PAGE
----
A year after a humiliating NLDS exit against the Padres, the Dodgers faced a similar fate, getting swept by the 84-win Diamondbacks. The absence of production from their top hitters, Mookie Betts and Freddie Freeman, proved costly in the postseason.
“I can’t speak for all of us but I did absolutely nothing to help us win.”
The Los Angeles Dodgers’ postseason woes continued as they suffered a devastating sweep at the hands of the 84-win Arizona Diamondbacks, mirroring their ignominious exit from the NLDS the previous year against the San Diego Padres. The lack of offensive firepower, notably from the top of the lineup, has left Dodgers fans and management deeply disappointed.
- Mookie Betts, who had an outstanding regular season with a .307 batting average, .408 on-base percentage, and 39 home runs, went completely cold in the playoffs, going 0-11.
- Freddie Freeman, the Dodgers’ No. 2 hitter, also had an impressive regular season with a .331 batting average, .410 on-base percentage, and 29 home runs but struggled mightily in October, managing just one hit in ten at-bats, without any RBIs.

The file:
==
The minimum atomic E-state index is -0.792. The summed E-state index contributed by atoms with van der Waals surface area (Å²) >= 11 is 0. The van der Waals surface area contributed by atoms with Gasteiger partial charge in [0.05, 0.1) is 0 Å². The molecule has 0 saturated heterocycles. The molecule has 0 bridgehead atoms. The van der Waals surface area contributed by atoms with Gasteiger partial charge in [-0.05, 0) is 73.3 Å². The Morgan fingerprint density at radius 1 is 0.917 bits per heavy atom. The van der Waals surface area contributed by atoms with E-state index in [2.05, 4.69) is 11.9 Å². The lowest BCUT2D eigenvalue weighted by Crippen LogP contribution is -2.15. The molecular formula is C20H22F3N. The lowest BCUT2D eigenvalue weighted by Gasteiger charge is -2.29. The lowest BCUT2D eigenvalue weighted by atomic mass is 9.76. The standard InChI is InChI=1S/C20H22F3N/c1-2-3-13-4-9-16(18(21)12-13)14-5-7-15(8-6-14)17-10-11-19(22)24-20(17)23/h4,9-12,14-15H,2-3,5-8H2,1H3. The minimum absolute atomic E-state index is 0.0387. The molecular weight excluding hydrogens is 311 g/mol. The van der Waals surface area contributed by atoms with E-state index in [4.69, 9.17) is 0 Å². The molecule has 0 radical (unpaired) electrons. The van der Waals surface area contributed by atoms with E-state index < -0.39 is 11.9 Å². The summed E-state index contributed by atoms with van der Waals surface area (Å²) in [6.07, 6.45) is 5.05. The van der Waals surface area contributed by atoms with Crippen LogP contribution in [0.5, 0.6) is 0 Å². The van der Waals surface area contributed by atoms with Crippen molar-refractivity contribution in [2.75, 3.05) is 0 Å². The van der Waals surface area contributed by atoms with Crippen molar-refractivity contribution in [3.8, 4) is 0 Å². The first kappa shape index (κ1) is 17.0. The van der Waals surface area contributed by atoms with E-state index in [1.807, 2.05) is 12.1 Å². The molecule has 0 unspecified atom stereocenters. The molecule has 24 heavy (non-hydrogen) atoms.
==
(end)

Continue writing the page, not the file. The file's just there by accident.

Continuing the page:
- Dodgers’ manager Dave Roberts expressed his frustration, acknowledging the uncharacteristic struggles of his star hitters, Mookie Betts and Freddie Freeman, who went a combined 1-21 in the series.
It’s hard not to sympathize with Roberts in this situation. The Dodgers relied heavily on Betts and Freeman’s offensive prowess throughout the regular season, and their playoff no-shows had a significant impact on the team’s postseason aspirations. As the saying goes, “the offense goes as Mookie and Freddie go,” and in this critical series, they simply did not go.
“You know what, I know that those guys are prepared. Those are our guys, two great players. It’s one of the things that baseball — I don’t have an answer, I really don’t.”
After a rollercoaster year in 2023, where the Dodgers achieved 100-plus wins yet again but faced two consecutive heart-wrenching Divisional Round losses, change seems inevitable. Regardless of the adjustments made, one thing remains certain: Mookie Betts wearing No. 50 and Freddie Freeman donning No. 5 will still be part of the Opening Day roster, offering hope and redemption for the team’s devoted fans.
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